At the age of 16 and as head of the family, Mary had to take charge. She found work as a governess, then as a salesgirl, and finally, as a teacher in Portland, in the State of Victoria.

In 1860, when she was 18 years old, Mary moved to Penola, a townstead in the southeastern part of South Australia, where she worked as a teacher.

It was here that she met the local parish priest, Fr. Julian Tenison Woods. Indeed, at the request of the Bishop of Adelaide he was endeavouring to find a solution to the problem of educating the children of families in the parish, the majority of whom were poor.

In 1866, with the establishment of the parish school entrusted to young Mary's direction, the experience of the Sisters of St. Joseph of the Sacred Heart began. Its innovation consisted in providing education for all needy children free of charge.

"It was an instant success", our guide explained. "A great number of women joined Mary, and the Religious Order, inspired by the model of Franciscan poverty, came into being. It was the first Order to be founded by an Australian woman".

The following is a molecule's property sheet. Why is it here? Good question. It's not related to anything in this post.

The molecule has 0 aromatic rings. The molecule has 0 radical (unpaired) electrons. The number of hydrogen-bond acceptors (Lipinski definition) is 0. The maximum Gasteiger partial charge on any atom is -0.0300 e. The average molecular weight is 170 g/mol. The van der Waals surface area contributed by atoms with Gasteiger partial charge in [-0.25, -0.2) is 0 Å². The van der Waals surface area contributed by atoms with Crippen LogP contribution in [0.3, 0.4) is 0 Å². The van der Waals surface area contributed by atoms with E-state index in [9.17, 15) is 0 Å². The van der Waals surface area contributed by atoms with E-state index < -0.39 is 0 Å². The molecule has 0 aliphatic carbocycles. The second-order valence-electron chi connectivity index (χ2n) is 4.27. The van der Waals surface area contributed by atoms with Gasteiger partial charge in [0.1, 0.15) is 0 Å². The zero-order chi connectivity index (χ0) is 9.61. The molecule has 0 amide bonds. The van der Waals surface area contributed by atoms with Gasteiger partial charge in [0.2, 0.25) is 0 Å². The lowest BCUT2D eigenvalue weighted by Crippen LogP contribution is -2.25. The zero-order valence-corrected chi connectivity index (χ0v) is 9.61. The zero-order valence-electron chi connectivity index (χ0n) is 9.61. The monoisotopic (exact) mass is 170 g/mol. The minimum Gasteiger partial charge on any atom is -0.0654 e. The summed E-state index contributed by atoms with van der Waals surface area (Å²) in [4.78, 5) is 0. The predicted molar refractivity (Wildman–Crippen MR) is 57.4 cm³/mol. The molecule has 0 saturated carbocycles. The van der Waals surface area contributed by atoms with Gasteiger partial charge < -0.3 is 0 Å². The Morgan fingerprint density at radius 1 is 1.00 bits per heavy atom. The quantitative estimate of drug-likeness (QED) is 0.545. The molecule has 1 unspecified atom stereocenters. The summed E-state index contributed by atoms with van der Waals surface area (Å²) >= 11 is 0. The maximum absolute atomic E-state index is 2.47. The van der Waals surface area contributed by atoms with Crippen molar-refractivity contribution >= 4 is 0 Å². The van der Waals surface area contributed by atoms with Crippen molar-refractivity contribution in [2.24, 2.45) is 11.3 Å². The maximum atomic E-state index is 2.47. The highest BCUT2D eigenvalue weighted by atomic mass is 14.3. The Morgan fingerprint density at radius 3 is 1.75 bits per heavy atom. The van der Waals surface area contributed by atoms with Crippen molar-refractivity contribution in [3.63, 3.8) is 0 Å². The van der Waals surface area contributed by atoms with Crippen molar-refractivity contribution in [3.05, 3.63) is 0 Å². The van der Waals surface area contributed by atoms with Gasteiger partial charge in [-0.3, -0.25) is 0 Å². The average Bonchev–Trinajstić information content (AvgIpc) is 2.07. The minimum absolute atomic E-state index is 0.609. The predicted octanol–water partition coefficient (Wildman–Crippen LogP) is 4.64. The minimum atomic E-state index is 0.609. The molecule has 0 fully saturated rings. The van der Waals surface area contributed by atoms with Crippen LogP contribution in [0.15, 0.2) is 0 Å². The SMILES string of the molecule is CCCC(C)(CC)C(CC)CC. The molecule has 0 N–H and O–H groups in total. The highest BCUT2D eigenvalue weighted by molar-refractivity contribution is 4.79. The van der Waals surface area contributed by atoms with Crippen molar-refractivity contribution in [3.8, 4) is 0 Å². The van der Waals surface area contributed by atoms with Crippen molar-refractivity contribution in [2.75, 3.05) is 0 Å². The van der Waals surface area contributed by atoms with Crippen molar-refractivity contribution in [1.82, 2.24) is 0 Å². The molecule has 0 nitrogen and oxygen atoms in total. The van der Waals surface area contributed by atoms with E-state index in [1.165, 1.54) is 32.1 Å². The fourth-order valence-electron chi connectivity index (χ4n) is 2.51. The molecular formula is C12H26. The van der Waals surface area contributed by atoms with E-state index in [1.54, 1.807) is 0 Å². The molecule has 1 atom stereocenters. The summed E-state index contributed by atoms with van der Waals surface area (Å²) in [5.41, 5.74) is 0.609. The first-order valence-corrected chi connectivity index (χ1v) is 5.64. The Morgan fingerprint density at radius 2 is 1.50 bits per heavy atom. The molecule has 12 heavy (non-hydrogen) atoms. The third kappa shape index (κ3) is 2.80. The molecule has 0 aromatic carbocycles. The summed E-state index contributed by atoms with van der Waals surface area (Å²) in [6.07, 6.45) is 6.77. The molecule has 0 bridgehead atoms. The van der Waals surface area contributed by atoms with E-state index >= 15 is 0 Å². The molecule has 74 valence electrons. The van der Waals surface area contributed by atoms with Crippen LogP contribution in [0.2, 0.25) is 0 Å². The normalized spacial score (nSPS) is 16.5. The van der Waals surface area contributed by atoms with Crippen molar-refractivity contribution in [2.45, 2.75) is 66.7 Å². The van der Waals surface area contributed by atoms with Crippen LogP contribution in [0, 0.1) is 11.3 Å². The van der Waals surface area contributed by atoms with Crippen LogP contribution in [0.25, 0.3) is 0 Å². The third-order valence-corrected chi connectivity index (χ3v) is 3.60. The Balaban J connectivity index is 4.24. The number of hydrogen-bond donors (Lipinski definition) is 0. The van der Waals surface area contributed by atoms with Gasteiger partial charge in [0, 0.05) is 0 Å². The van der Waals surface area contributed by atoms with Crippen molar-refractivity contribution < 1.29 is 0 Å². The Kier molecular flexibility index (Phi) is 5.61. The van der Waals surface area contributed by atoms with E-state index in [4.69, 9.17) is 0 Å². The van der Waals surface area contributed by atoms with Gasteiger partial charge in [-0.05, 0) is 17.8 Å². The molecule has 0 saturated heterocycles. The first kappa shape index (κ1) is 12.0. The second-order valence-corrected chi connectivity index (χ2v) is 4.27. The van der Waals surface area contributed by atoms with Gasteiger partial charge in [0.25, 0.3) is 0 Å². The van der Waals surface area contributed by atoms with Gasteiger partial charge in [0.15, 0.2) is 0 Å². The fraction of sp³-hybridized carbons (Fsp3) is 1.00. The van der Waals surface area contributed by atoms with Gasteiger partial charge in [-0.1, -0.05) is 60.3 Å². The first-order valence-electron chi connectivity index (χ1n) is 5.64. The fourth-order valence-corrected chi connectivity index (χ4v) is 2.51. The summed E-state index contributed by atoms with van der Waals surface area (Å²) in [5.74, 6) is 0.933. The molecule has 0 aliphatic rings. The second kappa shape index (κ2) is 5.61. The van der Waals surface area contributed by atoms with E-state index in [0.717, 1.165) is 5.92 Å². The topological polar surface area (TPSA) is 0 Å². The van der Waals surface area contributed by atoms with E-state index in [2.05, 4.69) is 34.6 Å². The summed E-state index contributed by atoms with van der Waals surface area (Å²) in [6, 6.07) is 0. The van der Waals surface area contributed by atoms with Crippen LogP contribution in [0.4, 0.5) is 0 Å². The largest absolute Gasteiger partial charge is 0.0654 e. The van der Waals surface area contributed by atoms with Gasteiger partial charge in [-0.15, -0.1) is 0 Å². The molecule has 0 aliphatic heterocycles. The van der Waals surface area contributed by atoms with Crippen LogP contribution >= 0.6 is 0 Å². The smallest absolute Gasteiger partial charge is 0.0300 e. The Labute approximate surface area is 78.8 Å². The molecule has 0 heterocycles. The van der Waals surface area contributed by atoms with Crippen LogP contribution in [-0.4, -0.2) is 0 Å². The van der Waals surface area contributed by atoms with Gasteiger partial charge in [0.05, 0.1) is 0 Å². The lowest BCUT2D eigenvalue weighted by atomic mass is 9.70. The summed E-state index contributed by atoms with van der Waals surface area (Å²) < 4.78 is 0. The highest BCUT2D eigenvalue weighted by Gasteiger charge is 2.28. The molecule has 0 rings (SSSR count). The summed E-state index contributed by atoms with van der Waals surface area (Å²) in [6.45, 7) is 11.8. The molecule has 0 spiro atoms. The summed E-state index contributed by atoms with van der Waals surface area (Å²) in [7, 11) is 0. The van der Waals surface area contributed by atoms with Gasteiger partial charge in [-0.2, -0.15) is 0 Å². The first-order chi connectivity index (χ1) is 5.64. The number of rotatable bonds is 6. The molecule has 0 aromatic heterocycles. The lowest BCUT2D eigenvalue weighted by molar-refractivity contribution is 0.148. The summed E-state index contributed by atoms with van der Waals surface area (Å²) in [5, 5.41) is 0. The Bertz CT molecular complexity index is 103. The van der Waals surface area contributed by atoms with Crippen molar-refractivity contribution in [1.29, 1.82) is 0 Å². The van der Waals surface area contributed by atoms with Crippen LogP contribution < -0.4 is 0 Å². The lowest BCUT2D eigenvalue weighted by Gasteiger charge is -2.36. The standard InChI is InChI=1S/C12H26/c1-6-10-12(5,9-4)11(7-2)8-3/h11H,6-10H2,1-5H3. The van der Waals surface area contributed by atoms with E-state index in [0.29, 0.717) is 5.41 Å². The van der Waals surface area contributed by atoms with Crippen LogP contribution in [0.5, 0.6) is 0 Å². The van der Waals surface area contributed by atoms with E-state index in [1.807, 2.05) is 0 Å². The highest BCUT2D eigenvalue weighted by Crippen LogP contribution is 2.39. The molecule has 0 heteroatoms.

The following year, Fr. Julian's appointment as Director of the Education Ministry in Adelaide paved the way for the Sisters' arrival in the capital of South Australia. Another school was immediately opened, this one within the precincts of the Cathedral of St. Francis Xavier.

With the scope of offering free instruction to all who needed it, the institutions of the Sisters of St. Joseph soon spread throughout the Island Continent. The Sisters themselves lived among people who needed their work, usually in tents, huts or temporary lodgings, all the time organizing schools, orphanages, residences for girls and homes for the elderly.

Sr. Foale pointed out that "in the space of only five years, 45 establishments, including schools and charitable institutions, were opened in South Australia".

Unfortunately, however, among the more conservative Catholics, doubts about this energetic Order were growing.

The Foundress excommunicated

Its fresh approach and practical interpretation gave rise to so much uneasiness that a radical measure was taken: in 1871, Bishop Sheil of Adelaide excommunicated the Foundress and decreed that the Order be dissolved.

Throughout this crisis, friendly people from all social classes joined forces to give the Sisters the support they needed, including the Jesuit Frs. Tappeiner and Reynolds, and even some non-Catholics, such as a Jew named Emmanuel Solomon and an Anglican, Joanna Barr Smith.